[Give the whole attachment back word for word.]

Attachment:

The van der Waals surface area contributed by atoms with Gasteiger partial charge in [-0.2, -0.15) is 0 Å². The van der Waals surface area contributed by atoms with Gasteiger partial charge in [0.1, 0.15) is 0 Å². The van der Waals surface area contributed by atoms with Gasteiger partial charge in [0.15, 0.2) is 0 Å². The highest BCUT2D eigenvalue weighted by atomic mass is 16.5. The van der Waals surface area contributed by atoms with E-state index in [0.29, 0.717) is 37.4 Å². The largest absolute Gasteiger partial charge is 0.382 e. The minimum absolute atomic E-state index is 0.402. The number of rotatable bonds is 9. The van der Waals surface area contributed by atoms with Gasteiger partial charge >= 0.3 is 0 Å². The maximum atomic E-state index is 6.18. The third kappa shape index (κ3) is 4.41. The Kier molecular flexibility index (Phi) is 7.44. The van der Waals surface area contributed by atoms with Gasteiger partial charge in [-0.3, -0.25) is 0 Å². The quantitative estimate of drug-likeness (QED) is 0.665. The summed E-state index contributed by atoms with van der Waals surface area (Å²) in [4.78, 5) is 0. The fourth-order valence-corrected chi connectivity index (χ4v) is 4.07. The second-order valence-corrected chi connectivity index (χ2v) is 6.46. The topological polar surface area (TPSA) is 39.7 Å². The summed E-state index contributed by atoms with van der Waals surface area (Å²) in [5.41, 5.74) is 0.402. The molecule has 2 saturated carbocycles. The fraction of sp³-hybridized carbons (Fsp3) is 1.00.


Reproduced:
The van der Waals surface area contributed by atoms with Gasteiger partial charge in [-0.2, -0.15) is 0 Å². The van der Waals surface area contributed by atoms with Gasteiger partial charge in [0.1, 0.15) is 0 Å². The van der Waals surface area contributed by atoms with Gasteiger partial charge in [0.15, 0.2) is 0 Å². The highest BCUT2D eigenvalue weighted by atomic mass is 16.5. The van der Waals surface area contributed by atoms with E-state index in [0.29, 0.717) is 37.4 Å². The largest absolute Gasteiger partial charge is 0.382 e. The minimum absolute atomic E-state index is 0.402. The number of rotatable bonds is 9. The van der Waals surface area contributed by atoms with Gasteiger partial charge >= 0.3 is 0 Å². The maximum atomic E-state index is 6.18. The third kappa shape index (κ3) is 4.41. The Kier molecular flexibility index (Phi) is 7.44. The van der Waals surface area contributed by atoms with Gasteiger partial charge in [-0.3, -0.25) is 0 Å². The quantitative estimate of drug-likeness (QED) is 0.665. The summed E-state index contributed by atoms with van der Waals surface area (Å²) in [4.78, 5) is 0. The fourth-order valence-corrected chi connectivity index (χ4v) is 4.07. The second-order valence-corrected chi connectivity index (χ2v) is 6.46. The topological polar surface area (TPSA) is 39.7 Å². The summed E-state index contributed by atoms with van der Waals surface area (Å²) in [5.41, 5.74) is 0.402. The molecule has 2 saturated carbocycles. The fraction of sp³-hybridized carbons (Fsp3) is 1.00.